Sen. Grassley reports ‘unseemly invitation’ to Ethics Committee

Sen. Chuck Grassley (R-Iowa) on Monday accused Harbinger Capital, the hedge fund that has invested heavily in wireless start-up LightSquared, of improperly trying to influence him.

In a letter to Phil Falcone, the billionaire managing director of Harbinger, Grassley said he reported “questionable contact” to the Senate Ethics Committee.

Grassley pointed to an October email sent to his office in which Falcone said LightSquared could be a political “win” for Grassley.

{mosads}“The last thing I want to do is to make this more political than it already is,” Falcone said in an email. “It doesn’t belong in that arena. However, since we are already there, I believe I can make this into a win for the Senator, Lightsquared and the consumer.”

In a separate incident, Todd Ruelle, chairman and CEO of Fine Point Technology, spoke to one of Grassley’s aides on the phone. Ruelle said he “only gets paid if this deal goes through” and that “there will be a call center in the Midwest, possibly in Iowa, if this deal goes through.”

Grassley’s office contacted the Senate Ethics Committee about “the unseemly invitation to discuss a quid pro quo.”

A spokesman for Harbinger denied that Ruelle was working on behalf of the investment firm.

“Mr. Ruelle does not, nor has he ever worked for Mr. Falcone, Harbinger or LightSquared as an employee or a consultant,” the spokesman said. “No one at Harbinger or LightSquared has had any discussions or negotiations with Mr. Ruelle with respect to approaching or contacting Senator Grassley’s office regarding an alleged quid pro quo, or a call center in Iowa, which in any event would be inconsistent with the LightSquared wholesale business model. If such conversations occurred, Mr. Ruelle was acting entirely on his own and without the knowledge, authority, or endorsement of Mr. Falcone, Harbinger or LightSquared.”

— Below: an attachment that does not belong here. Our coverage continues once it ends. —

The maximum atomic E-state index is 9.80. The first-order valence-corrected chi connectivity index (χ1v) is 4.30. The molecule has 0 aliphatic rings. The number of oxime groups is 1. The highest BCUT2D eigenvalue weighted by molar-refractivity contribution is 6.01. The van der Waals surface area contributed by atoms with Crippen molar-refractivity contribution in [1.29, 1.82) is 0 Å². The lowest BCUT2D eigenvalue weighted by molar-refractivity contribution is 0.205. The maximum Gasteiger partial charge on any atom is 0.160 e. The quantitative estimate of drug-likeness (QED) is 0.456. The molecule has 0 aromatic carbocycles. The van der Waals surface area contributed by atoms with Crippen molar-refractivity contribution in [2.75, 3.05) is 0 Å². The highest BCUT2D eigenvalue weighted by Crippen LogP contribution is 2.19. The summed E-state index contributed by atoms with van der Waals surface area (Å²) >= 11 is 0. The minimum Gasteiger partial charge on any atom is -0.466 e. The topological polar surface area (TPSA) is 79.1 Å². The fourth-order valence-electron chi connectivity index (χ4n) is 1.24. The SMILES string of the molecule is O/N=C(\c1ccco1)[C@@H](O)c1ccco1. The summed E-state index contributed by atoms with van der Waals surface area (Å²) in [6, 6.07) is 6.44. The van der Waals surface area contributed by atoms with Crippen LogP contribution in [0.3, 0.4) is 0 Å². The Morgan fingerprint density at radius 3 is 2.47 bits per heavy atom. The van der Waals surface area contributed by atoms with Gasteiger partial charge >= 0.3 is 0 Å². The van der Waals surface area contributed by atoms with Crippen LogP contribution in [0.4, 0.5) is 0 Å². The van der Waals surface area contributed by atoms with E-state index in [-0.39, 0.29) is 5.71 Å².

Ruelle’s company, Fine Point Technology, did not respond to a request for comment.

LightSquared plans to launch a nationwide wireless broadband service, but tests have shown its network could interfere with GPS devices. The Federal Communications Commission (FCC) granted the company a conditional waiver last year, but officials say the company will not receive final approval to launch its network until it can demonstrate it has fixed the interference problem.

Grassley has pledged to block President Obama’s two nominees to the FCC unless the agency releases internal records related to its review of LightSquared.

Republicans have questioned whether the FCC and the White House have shown inappropriate favoritism to the broadband company.

Documents obtained by The Hill through a Freedom of Information Act request show that Ruelle also contacted White House staffers about LightSquared.

In September, he emailed Tom Power, the White House’s deputy chief technology officer for telecommunications, about an appearance by Falcone on Fox News with host Megan Kelly.

“I have arranged to hit back HARD!” Ruelle wrote.

In a response, Power told Ruelle to stop contacting him.

“Todd: Per my recent email and voice mail to you, I must ask that you stop communicating with me regarding the LightSquared matter,” Power wrote. “As you know the [Federal Communications Commission] and [National Telecommunications and Information Administration] are the government agencies that are responsible for this matter. You should direct all relevant communications to those agencies. Thank you.” 

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